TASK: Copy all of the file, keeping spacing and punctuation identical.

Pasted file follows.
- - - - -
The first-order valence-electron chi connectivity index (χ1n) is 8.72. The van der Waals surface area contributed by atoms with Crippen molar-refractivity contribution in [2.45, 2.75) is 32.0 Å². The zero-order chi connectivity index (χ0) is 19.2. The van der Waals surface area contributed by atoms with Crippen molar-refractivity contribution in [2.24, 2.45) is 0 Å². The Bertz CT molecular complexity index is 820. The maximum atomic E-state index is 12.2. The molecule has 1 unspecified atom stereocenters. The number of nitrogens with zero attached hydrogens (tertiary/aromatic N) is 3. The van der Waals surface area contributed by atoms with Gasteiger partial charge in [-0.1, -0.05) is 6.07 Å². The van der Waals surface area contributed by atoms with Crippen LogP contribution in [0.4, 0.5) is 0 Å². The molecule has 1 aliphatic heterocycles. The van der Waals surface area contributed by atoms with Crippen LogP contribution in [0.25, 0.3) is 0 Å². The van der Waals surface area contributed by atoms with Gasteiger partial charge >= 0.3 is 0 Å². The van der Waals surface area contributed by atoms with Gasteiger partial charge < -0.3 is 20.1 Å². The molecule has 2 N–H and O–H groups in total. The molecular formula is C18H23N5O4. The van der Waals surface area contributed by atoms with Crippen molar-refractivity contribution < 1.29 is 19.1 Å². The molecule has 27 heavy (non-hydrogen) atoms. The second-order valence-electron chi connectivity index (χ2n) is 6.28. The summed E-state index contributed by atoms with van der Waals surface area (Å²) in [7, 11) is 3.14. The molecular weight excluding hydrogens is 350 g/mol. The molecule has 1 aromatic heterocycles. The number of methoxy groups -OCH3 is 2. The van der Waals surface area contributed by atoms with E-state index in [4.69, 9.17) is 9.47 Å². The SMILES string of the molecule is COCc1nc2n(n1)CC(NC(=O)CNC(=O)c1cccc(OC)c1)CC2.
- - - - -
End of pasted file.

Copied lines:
The first-order valence-electron chi connectivity index (χ1n) is 8.72. The van der Waals surface area contributed by atoms with Crippen molar-refractivity contribution in [2.45, 2.75) is 32.0 Å². The zero-order chi connectivity index (χ0) is 19.2. The van der Waals surface area contributed by atoms with Crippen molar-refractivity contribution in [2.24, 2.45) is 0 Å². The Bertz CT molecular complexity index is 820. The maximum atomic E-state index is 12.2. The molecule has 1 unspecified atom stereocenters. The number of nitrogens with zero attached hydrogens (tertiary/aromatic N) is 3. The van der Waals surface area contributed by atoms with Gasteiger partial charge in [-0.1, -0.05) is 6.07 Å². The van der Waals surface area contributed by atoms with Crippen LogP contribution in [0.4, 0.5) is 0 Å². The molecule has 1 aliphatic heterocycles. The van der Waals surface area contributed by atoms with Crippen LogP contribution in [0.25, 0.3) is 0 Å². The van der Waals surface area contributed by atoms with Gasteiger partial charge >= 0.3 is 0 Å². The van der Waals surface area contributed by atoms with Gasteiger partial charge < -0.3 is 20.1 Å². The molecule has 2 N–H and O–H groups in total. The molecular formula is C18H23N5O4. The van der Waals surface area contributed by atoms with Crippen molar-refractivity contribution < 1.29 is 19.1 Å². The molecule has 27 heavy (non-hydrogen) atoms. The second-order valence-electron chi connectivity index (χ2n) is 6.28. The summed E-state index contributed by atoms with van der Waals surface area (Å²) in [7, 11) is 3.14. The molecular weight excluding hydrogens is 350 g/mol. The molecule has 1 aromatic heterocycles. The number of methoxy groups -OCH3 is 2. The van der Waals surface area contributed by atoms with E-state index in [4.69, 9.17) is 9.47 Å². The SMILES string of the molecule is COCc1nc2n(n1)CC(NC(=O)CNC(=O)c1cccc(OC)c1)CC2.